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EnglishEdit

 
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PronunciationEdit

Etymology 1Edit

From Middle English bold, from Old English bold, blod, bolt, botl (house, dwelling-place, mansion, hall, castle, temple), from Proto-Germanic *budlą, *buþlą (house, dwelling), from Proto-Indo-European *bʰew- (to grow, wax, swell). Cognate with Old Frisian bold (house) (whence North Frisian bol, boel, bøl (house)), North Frisian bodel, budel (property, inheritance), Middle Low German būdel (property, real estate). Related to build.

Alternative formsEdit

NounEdit

bold (plural bolds)

  1. (obsolete) A dwelling; habitation; building.
Related termsEdit

Etymology 2Edit

From Middle English bold, bald, beald, from Old English bald, beald (bold, brave, confident, strong, of good courage, presumptuous, impudent), from Proto-Germanic *balþaz (strong, bold), from Proto-Indo-European *bʰel-, *bʰlē- (to bloat, swell, bubble). Cognate with Dutch boud (bold, courageous, fearless), Middle High German balt (bold) (whence German bald (soon)), Swedish båld (bold, dauntless). Perhaps related to Albanian ballë (forehead) and Old Prussian balo (forehead). For semantic development compare Italian affrontare (to face, to deal with), sfrontato (bold,daring, insolent), both from Latin frons (forehead).

AdjectiveEdit

 
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bold (comparative bolder, superlative boldest)

  1. Courageous, daring.
    Bold deeds win admiration and, sometimes, medals.
    • 1918, W. B. Maxwell, chapter 22, in The Mirror and the Lamp:
      Not unnaturally, “Auntie” took this communication in bad part. Thus outraged, she showed herself to be a bold as well as a furious virago. Next day she found her way to their lodgings and tried to recover her ward by the hair of the head.
    • 2005, Plato, Sophist. Translation by Lesley Brown. 239c.
      It would be extraordinarily bold of me to give it a try after seeing what has happened to you.
  2. (typography, of typefaces) Having thicker strokes than the ordinary form of the typeface.
    The last word of this sentence is bold.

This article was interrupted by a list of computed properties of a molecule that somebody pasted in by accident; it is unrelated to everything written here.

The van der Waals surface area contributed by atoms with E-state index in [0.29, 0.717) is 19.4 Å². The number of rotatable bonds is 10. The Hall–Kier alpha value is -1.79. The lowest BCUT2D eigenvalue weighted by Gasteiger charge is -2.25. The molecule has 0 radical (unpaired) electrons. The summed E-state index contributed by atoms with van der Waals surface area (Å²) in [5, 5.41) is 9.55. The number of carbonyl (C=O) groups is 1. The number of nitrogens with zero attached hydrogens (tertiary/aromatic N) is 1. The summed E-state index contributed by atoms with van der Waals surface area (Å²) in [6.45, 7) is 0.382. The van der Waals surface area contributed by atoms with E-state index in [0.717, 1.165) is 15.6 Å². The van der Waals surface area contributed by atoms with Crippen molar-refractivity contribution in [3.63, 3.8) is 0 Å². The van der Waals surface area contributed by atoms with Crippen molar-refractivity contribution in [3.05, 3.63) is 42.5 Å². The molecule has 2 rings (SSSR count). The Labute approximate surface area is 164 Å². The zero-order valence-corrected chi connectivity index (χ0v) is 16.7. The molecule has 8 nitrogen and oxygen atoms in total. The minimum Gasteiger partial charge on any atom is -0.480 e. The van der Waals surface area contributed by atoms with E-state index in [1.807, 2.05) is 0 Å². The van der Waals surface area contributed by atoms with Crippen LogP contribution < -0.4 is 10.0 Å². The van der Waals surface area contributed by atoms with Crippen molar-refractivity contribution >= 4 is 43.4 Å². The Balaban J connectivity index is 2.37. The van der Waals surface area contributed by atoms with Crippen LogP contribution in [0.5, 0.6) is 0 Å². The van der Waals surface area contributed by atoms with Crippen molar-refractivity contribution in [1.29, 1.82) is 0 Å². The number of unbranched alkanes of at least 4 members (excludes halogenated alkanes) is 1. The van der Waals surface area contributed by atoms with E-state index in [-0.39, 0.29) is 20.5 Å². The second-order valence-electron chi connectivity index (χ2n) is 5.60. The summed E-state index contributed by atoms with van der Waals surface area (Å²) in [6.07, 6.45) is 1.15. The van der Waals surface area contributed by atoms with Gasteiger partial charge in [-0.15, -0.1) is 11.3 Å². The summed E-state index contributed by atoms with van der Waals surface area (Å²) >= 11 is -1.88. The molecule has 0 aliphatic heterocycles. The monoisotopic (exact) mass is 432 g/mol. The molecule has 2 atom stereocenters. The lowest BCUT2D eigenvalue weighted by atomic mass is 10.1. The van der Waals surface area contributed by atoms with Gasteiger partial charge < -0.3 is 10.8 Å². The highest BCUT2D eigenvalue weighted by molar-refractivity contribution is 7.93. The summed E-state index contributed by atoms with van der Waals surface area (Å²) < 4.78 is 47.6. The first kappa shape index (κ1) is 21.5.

3. Presumptuous.
    • 1748, David Hume, Enquiries concerning the human understanding and concerning the principles of moral. London: Oxford University Press, 1973. § 9.
      even the boldest and most affirmative philosophy, that has ever attempted to impose its crude dictates and principles on mankind.
  4. (Ireland) naughty, insolent, badly-behaved
    All of her children are terribly bold and never do as they are told.
  5. Full-bodied.
  6. (Philippines) naked, pornographic
SynonymsEdit
Related termsEdit
TranslationsEdit
The translations below need to be checked and inserted above into the appropriate translation tables, removing any numbers. Numbers do not necessarily match those in definitions. See instructions at Wiktionary:Entry layout#Translations.

Etymology 3Edit

From Middle English bolden, balden, from Old English baldian, bealdian, from Proto-Germanic *balþōną. Cognate with Old High German irbaldōn (to become bold, dare).

VerbEdit

bold (third-person singular simple present bolds, present participle bolding, simple past and past participle bolded)

  1. (transitive) To make (a font or some text) bold.
  2. (transitive, obsolete) To make bold or daring.
    • c. 1605, William Shakespeare, King Lear, Act V, Scene 1,[1]
      [] For this business,
      It toucheth us as France invades our land,
      Not bolds the King, with others whom, I fear,
      Most just and heavy causes make oppose.
  3. (intransitive, obsolete) To become bold.

Part or all of this entry has been imported from the 1913 edition of Webster’s Dictionary, which is now free of copyright and hence in the public domain. The imported definitions may be significantly out of date, and any more recent senses may be completely missing.
(See the entry for bold in
Webster’s Revised Unabridged Dictionary, G. & C. Merriam, 1913.)


CebuanoEdit

EtymologyEdit

From English bold, from 1940s-1970s bold films (exploitation film).

AdjectiveEdit

bold

  1. naked, nude
  2. pornographic

DanishEdit

 
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Alternative formsEdit

PronunciationEdit

NounEdit

bold c (singular definite bolden, plural indefinite bolde)

  1. a ball

InflectionEdit

Derived termsEdit


Old EnglishEdit

EtymologyEdit

Probably representing an earlier *bodl, *boþl, from Proto-Germanic *bōþlą, from an instrumental form of *būaną (to dwell). Compare Old Norse ból.

PronunciationEdit

NounEdit

bold n

  1. house, dwelling, building

DeclensionEdit


RomanianEdit

EtymologyEdit

From a Common Slavic root *bodli.

NounEdit

bold n (plural bolduri)

  1. pin

Derived termsEdit

See alsoEdit